Prohibited from touring for nearly two years due to Robert Plant’s physical rehabilitation and recovery, which led to the release of both Presence and The Song Remains the Same in 1976, Led Zeppelin embarked upon what at the time stood as the largest (in terms of financial success and attendance) tour ever undertaken in April of 1977. Segmented into three legs, the tour comprised 51 dates with 1.3 million attendees and ticket sales averaging a rate of 72,000 per day. Following a one-month postponement attributed to Plant contracting laryngitis, during which the band reportedly did not rehearse as all of the instruments had been shipped ahead in accordance with the original schedule, the four men reconvened officially at Dallas Memorial Stadium on April 1 for the most significant undertaking in the group’s history.
More so even than the “American Return” in 1975 that saw the band weather illness and injury after an eighteen month absence from touring, the 1977 North American Tour heralded a reassertion of the band’s dominance after considerable developments in popular music and the ascension of rock acts such as Aerosmith, Queen, Heart, ZZ Top, Lynyrd Skynyrd, and Swan Song signee Bad Company to stardom. Thoroughly documented and visually immortalized (due in no small part to Page’s white “poppy” suit), the tour remains one of the better-represented chapters in Led Zeppelin’s history thanks to the enormity of the concerts. The vast majority of shows1, accordingly, are available on unofficial formats and occasionally augmented by amateur footage. However, offhand remarks and write-ups from those unfamiliar with any shows considered even mediocre in quality have marred the tour’s reputation2 to such an extent that it is often cast aside by rock critics or non-Led Zeppelin fans. Not aided by the generally dry, dull soundboard recordings3 that pale in comparison to the official release-caliber 1975 tapes or the cursory approach that overlooks worthy shows4, the tour seems to incur most of the denigration levelled at the band with little cause. Though this entry is by no means meant to be historically comprehensive or inclined to devote full evaluations to each show (as done graciously in Luis Rey’s Led Zeppelin Live: An Illustrated Exploration of Underground Tapes print releases and The Year of Led Zeppelin), it presents an overview of the tour musically, and the shows discussed should convince anyone courting the idea of objectivity or even intrigue of Led Zeppelin’s unscathed force.
Out of necessity, the set list sees its most dramatic revision since the 1973 North American Tour. The shows open with the technically-demanding gallop of “The Song Remains the Same”, which, rather than receding into “The Rain Song”, drops into “The Rover” for nearly a minute before settling on “Sick Again”. “Dazed and Confused” has been dropped, not to be seen again until the 2007 reunion at the O2 Arena, though Page retains the bowed guitar segment as the culmination of his effects solo spot, with the “Mars, the Bringer of War” passage serving as a segue into “Achilles Last Stand”. He also employs the theremin (making up for the drastically truncated, encore-reserved “Whole Lotta Love” now teased as an introduction to “Rock and Roll”) and the Eventide Harmonizer, yet another electronic innovation. “No Quarter” thus fills the void for collective improvisation and, though keyboard-oriented and obviously lacking the popular history of the discarded pieces, fills in ably as both a showcase for John Paul Jones and an artistic vehicle for the three-man instrumental machine.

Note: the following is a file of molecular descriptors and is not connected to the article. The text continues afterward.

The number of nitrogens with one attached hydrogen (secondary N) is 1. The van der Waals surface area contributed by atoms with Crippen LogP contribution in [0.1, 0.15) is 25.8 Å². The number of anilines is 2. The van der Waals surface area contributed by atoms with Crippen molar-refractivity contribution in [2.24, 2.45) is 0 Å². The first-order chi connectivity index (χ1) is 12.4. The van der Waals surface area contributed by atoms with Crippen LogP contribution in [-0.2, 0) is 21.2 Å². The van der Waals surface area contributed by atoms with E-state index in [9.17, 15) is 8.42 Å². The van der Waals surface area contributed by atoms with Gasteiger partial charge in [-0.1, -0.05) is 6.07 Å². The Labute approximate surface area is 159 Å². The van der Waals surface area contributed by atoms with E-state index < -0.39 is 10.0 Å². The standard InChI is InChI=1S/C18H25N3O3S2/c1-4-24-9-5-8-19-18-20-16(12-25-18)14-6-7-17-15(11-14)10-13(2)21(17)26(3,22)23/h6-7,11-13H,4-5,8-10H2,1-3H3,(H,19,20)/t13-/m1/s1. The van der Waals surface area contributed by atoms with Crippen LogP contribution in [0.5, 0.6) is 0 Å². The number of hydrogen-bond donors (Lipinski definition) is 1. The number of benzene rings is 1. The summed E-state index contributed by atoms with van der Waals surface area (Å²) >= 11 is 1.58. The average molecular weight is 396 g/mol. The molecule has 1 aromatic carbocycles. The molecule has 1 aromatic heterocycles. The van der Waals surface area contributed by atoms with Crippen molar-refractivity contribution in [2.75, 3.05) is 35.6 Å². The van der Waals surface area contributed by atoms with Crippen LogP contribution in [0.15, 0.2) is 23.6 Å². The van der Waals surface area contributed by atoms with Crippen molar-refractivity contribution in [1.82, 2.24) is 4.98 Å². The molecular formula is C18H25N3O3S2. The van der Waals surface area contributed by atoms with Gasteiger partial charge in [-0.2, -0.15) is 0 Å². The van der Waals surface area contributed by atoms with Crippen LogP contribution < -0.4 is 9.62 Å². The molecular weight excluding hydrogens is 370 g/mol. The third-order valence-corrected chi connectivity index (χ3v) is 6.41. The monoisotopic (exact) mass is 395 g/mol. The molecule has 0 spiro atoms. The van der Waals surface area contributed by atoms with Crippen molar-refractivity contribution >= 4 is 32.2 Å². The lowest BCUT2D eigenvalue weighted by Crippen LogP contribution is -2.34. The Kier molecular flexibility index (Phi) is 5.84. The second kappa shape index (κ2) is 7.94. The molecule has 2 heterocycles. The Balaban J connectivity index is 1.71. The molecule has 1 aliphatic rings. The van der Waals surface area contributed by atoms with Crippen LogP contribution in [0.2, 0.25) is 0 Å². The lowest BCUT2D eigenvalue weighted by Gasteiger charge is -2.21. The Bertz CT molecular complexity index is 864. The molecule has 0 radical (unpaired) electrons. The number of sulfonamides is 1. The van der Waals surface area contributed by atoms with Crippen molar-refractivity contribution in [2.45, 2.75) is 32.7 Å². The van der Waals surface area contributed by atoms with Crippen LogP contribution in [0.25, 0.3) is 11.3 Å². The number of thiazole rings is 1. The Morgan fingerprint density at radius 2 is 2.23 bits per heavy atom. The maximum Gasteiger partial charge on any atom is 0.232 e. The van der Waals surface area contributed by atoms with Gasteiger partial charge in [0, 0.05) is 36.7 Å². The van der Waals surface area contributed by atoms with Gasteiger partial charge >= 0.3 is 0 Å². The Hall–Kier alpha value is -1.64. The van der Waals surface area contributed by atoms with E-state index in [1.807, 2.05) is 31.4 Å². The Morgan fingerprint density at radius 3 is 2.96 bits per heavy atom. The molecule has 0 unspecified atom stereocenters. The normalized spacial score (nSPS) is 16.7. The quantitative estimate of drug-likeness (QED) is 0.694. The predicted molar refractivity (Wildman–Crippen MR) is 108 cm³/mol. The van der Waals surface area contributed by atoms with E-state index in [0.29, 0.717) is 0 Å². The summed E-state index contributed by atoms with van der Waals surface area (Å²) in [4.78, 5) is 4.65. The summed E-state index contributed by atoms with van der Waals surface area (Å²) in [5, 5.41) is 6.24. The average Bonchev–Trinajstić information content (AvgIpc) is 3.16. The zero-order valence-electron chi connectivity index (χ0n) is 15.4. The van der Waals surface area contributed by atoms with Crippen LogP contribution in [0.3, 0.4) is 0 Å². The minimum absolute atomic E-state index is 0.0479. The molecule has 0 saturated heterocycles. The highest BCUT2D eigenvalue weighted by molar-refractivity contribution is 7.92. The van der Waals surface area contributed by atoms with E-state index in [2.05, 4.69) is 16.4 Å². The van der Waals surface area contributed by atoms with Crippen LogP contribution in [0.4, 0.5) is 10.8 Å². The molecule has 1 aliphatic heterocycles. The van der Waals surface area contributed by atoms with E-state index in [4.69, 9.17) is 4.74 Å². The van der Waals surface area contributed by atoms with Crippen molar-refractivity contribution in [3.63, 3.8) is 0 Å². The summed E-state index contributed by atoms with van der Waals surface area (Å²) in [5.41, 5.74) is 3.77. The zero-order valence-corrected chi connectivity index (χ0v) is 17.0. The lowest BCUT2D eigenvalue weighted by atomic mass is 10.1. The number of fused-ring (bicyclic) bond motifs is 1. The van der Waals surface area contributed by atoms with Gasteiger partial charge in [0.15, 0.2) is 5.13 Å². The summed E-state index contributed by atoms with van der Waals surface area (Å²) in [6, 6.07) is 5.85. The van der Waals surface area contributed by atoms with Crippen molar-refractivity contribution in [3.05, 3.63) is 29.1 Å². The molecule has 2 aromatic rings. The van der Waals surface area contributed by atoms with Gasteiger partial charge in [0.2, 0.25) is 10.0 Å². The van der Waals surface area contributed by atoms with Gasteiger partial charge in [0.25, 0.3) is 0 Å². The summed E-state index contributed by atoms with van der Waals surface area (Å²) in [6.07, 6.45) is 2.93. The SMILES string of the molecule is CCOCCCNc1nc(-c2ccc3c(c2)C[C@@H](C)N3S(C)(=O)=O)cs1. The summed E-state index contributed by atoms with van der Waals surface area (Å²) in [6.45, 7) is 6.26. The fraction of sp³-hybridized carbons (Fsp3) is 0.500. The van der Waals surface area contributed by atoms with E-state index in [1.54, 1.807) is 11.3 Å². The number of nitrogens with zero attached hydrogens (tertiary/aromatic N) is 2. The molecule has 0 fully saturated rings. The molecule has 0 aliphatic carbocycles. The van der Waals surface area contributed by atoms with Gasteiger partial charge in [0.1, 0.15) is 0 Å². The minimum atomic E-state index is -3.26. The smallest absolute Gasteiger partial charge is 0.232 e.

Most glaring, however, is the reintegration of the acoustic set (absent, outside of Earl’s Court, since 1972), which allows a seated reprieve for Plant and coaxes spirited contributions from all involved on “The Battle of Evermore”, “Going to California”, and “Black Country Woman/Bron-Y-Aur Stomp”; some of Page’s most beautifully constructed solos from the tour can be found in these performances of “Stomp”. To his dismay, John Paul Jones receives the daunting obligation of fulfilling Sandy Denny’s role on “Evermore” but orients to the vocal demands over time. While not the musician’s favorite moment of the concerts, it does hark to Jones’ unprecedented visibility during the 1977 shows, which perhaps brings to fruition the collaborative, group aesthetic more readily than the multiple solo spots would suggest. Broadly, the acoustic set lends some necessary “light” to what is otherwise the most consistently heavy, unrelenting standard setlist in the band’s career. On less substantial but equally pleasant notes, the main riff of “Out on the Tiles” returns as the introduction to Bonham’s drum solo (rechristened “Over the Top”), while the never-before-attempted “Ten Years Gone” induces Page to bring out the brown Telecaster5 affixed for twang purposes with a B-Bender (a pulley-based device attached to the guitar strap that allows the user to bend the B-string up a full tone by exerting pressure on the guitar’s body).
APRIL — Fully bearing out the group’s almost two-year absence from the stage, the first leg of the tour opens (on tape) with the rather bleak Oklahoma City run-through but improves with each date before reaching the inarguable heights of Cleveland (4/28) and Pontiac (4/30). As expected, the band takes several performances to warm completely to the very involving “Ten Years Gone” (ostensibly filling the poignant-themed spot of “The Rain Song”) and “Achilles Last Stand”, while the performances on the whole remain a bit loose even after the Chicago shows. Plant, though traumatized into a more cautious approach to wailing and still suffering leg pain, requires no motivation to embarrass his afflicted 1975 outings and has not been so stable since 1972. The band, meanwhile, provides enthralling versions of “The Battle of Evermore” and “Nobody’s Fault But Mine” from the outset; Plant shines on both, flaunting his reclaimed sustain and power. Page progresses considerably throughout April as he acclimates to the set list and the demands of performing three-hour shows four or five nights a week while refusing to consume solids and weighing-in at well below advisable human standards. His enthusiasm for electronic and discordant tones gradually settles in as a hallmark of his sound, directing his ambitions toward an attempt to translate his recent studio experimentation to the live setting. Naturally, the opening stretch does feature a performance of both artistic and photographic accomplishment in the last night at Chicago (4/10). Clad in “Stormtrooper” garb, Page atones for the stomach cramps that had necessitated a suspension6 of the previous night’s effort after only “Ten Years Gone”, and the group treats the crowd to a phenomenal display of might. Regrettably consigned to a rough, occasionally- distorted tape, the show still entertains with a brutal first act and enthusiastic playing from everyone. Incidentally, Page’s playing on April 9 is actually quite impressive even when without the agony element.